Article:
Asteroid Near-Misses (AKA: Holy Shit! We're All Going to Die)

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Anonymous

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#1
Asteroid Nearly Hit Us—And Nobody Noticed

One of the largest asteroids known to have approached the Earth flew past about 300,000 miles away on March 8, but nobody even noticed it until four days later. When the object, which has been named 2002 EM7, passed closest to the Earth, it was too close to the Sun to be visible. A telescope operated by the Lincoln Laboratory at M.I.T. first recorded the new asteroid on March 12, as it moved away from the Earth and more of its bright side came into view.
Asteroids approaching from a blind spot cannot be seen by astronomers. If an object passed through this zone on a collision course with Earth, it would not be identified until it was too late for any intervention.

Astronomers have made numerous pleas in recent years for more funds to catalogue near-Earth objects and their orbits. This would reduce the number of unknown objects that could possibly take us by surprise, and give us early warning about potential future collisions.

Further observations by Timothy Spahr of the Harvard- Smithsonian Center for Astrophysics revealed that 2002 EM7 has a 323-day orbit. It is invisible to the naked eye, and is too small to be classed as a “potentially hazardous asteroid.” But it’s probably between 55 and 100 yards across, meaning it’s bigger than the object that exploded in 1908 over the Tunguska region of Siberia, flattening trees for 1,200 square miles.

Brian Marsden of Harvard-Smithsonian says preliminary calculations indicate that 2002 EM7 will have several more chances to hit the Earth during the next century, with odds of one in six million to one in a billion of an actual impact.

NASA announced this week a new Web-based asteroid monitoring system called Sentry that can monitor and assess the threat of space rocks that could possibly strike the Earth. It will help scientists communicate with each other about their discoveries of new, potentially threatening asteroids.

While no large asteroid is currently known to be on a collision course with our planet, experts say an eventual impact is inevitable and the consequences could be serious, up to and including global devastation that might destroy civilization as we know it. The odds of such an impact in any given decade are extremely low, and most experts agree that there would likely be at least 10 years of warning if such an object were ever spotted.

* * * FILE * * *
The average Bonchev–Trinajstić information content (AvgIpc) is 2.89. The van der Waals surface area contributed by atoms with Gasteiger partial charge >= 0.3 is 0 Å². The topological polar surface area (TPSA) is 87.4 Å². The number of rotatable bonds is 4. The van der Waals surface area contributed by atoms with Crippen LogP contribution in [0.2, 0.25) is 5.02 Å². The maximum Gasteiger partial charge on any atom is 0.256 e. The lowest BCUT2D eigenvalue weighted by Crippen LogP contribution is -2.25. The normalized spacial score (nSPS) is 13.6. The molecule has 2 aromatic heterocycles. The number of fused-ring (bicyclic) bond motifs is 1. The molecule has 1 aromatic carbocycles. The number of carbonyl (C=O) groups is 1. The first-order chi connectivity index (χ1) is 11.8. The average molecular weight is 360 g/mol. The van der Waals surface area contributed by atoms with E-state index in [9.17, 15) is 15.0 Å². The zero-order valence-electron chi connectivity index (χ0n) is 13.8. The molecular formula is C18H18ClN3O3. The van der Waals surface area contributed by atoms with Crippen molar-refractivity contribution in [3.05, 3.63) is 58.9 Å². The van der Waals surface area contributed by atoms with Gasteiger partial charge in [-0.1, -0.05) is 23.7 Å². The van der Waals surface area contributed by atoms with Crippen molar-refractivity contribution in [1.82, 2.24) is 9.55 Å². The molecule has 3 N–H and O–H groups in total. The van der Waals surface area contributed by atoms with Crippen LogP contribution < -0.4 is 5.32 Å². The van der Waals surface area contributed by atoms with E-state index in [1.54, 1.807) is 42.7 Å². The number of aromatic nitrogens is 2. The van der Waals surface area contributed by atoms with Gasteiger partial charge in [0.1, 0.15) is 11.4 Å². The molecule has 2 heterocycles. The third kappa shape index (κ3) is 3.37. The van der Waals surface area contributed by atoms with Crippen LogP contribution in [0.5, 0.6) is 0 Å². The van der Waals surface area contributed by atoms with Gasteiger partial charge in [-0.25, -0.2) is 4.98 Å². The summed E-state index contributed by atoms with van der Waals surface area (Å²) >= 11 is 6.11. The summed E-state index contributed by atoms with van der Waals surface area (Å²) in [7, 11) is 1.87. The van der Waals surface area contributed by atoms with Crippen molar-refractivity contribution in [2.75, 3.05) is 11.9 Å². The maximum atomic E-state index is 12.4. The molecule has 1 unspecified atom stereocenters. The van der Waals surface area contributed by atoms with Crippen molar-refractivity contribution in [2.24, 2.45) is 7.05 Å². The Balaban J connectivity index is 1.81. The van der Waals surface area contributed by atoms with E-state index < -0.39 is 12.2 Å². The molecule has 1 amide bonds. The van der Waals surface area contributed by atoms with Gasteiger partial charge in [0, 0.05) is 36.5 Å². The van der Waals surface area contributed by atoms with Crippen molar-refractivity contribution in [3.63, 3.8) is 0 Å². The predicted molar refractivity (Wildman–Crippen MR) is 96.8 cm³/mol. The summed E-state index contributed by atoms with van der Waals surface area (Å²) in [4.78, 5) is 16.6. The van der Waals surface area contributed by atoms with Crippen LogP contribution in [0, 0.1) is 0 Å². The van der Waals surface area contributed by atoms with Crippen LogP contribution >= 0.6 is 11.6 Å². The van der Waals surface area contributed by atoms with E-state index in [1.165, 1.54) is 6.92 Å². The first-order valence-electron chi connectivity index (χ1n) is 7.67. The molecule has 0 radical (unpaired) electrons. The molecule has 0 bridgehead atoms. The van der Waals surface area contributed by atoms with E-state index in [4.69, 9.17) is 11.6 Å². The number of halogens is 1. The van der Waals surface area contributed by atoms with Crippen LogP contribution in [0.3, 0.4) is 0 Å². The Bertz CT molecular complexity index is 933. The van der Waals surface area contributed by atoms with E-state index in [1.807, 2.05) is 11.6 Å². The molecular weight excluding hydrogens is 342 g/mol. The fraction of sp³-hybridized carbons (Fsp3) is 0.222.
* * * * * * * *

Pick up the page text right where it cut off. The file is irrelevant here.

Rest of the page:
However, smaller asteroids like 2002 EM7 are more likely to hit Earth in any given year and could cause significant local or regional damage. The odds of a locally or regionally destructive asteroid hitting an inhabited area in a given 50- year period are about 1-in-160, according to experts.

In recent years, asteroid experts worldwide have struggled to develop a system to catalogue and track newly spotted Near Earth Asteroids and communicate any possible threats to the public.

However, asteroids move so slowly against the background of stars that when one is first discovered, astronomers cannot pin down its exact path. Recent false alarms, when scientists said there was a threat that a particular asteroid would hit Earth in a certain year, have made headlines and frightened the public.

The new Sentry system, developed over the past two years, is operated out of NASA's Jet Propulsion Laboratory. The system's online “Risks Page” listsed 37 asteroids last week.

“Objects normally appear on the Risks Page because their orbits can bring them close to the Earth’s orbit and the limited number of available observations do not yet allow their trajectories to be well-enough defined,” says JPL’s Donald Yeomans, manager of NASA’s Near-Earth Object Program Office, which oversees Sentry. “By far the most likely outcome is that the object will eventually be removed as new observations become available, the object’s orbit is improved, and its future motion is more tightly constrained.” Several new asteroids will be added to the list each month, only to be removed to the “no-risk” page soon afterwards.

A color-coded measurement called the Torino Scale, developed in 1999, gives each asteroid a number. Zero or one represents a remote risk, and a 10 means there will be an impact. All but one of the asteroids currently on the Sentry list are zeros on the Torino Scale. At the top of the list, however, is space rock 2002 CU11, discovered February 7. It presently has a 1-in-100,000 chance of hitting the Earth on August 31, 2049. But as its orbit is refined, it’s possible this asteroid, like many others, will be re- categorized as harmless.